USA Historian Dr. Mara Kozelsky an Expert on Crimea and Ukraine
Posted on May 4, 2016 by Arts and Sciences
Dr. Mara Kozelsky, Associate Professor of History, is an expert on Ukrainian and Russian history. The author of a book on the history of the Crimea, Dr. Kozelsky's knowledge of this complex and contested part of the word has recently been in demand by news agencies and others seeking a better understanding of the current situation. Read Dr. Kozelsky's recent contribution in the Washington Post.
Dr. Kozelsky's research provides needed historical context for understanding the crisis in Ukraine and Russian (re)annexation of Crimea. Her first book, Christianizing Crimea, shows how Russians came to consider Crimea a holy place in the 19th century. Dr. Kozelsky observes that even after seventy years of atheism under the Soviet Union, many Russians still consider Islamic Crimea to be the Cradle of Christianity; it was in Crimea that the tenth century Russian saint, Vladimir, converted to Christianity and spread the faith northward among the Rus. In different publications, she has explored the long-term consequences of Russian imperial conquest of Crimea, including the subsequent out-migration of Crimea's native Muslim inhabitants, Crimean Tatars. Dr. Kozelsky currently has a manuscript in progress, War and Recovery, which examines the civilian experience of the Crimean War (1853-1856).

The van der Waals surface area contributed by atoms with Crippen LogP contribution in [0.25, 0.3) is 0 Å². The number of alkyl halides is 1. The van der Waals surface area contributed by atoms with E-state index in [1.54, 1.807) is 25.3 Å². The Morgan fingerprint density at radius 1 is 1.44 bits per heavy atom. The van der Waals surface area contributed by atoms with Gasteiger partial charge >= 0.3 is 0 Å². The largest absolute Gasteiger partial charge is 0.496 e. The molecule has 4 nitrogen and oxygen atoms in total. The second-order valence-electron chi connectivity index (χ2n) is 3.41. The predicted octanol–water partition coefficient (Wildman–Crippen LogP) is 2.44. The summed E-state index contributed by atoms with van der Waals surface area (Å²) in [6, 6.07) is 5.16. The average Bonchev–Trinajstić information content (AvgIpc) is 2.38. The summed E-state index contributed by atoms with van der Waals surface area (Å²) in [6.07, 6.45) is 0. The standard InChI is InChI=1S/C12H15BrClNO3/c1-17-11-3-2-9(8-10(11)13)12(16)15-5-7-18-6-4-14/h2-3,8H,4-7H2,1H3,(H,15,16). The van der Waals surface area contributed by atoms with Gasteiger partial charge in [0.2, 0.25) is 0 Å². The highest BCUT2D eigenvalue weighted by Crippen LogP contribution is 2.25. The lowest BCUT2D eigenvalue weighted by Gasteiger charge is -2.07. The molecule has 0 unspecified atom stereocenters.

"As an historian, I rely on 19th Russian government documents as my chief source of evidence" says Dr. Kozelsky. "I have been traveling to Russian, Ukrainian and Crimean archives for fifteen years. I was in Ukraine for the Orange Revolution, and have witnessed numerous protests by Russians, Ukrainians and Tatars in Crimea. The study of Russian history, culture and politics, as we can see from the news, is more important than ever."
Left: An 1856 file from the Military Governor of Simferopol about the transport of provisions for military dispersed in Crimean towns. An example of the evidence used in Dr. Kozelsky's research.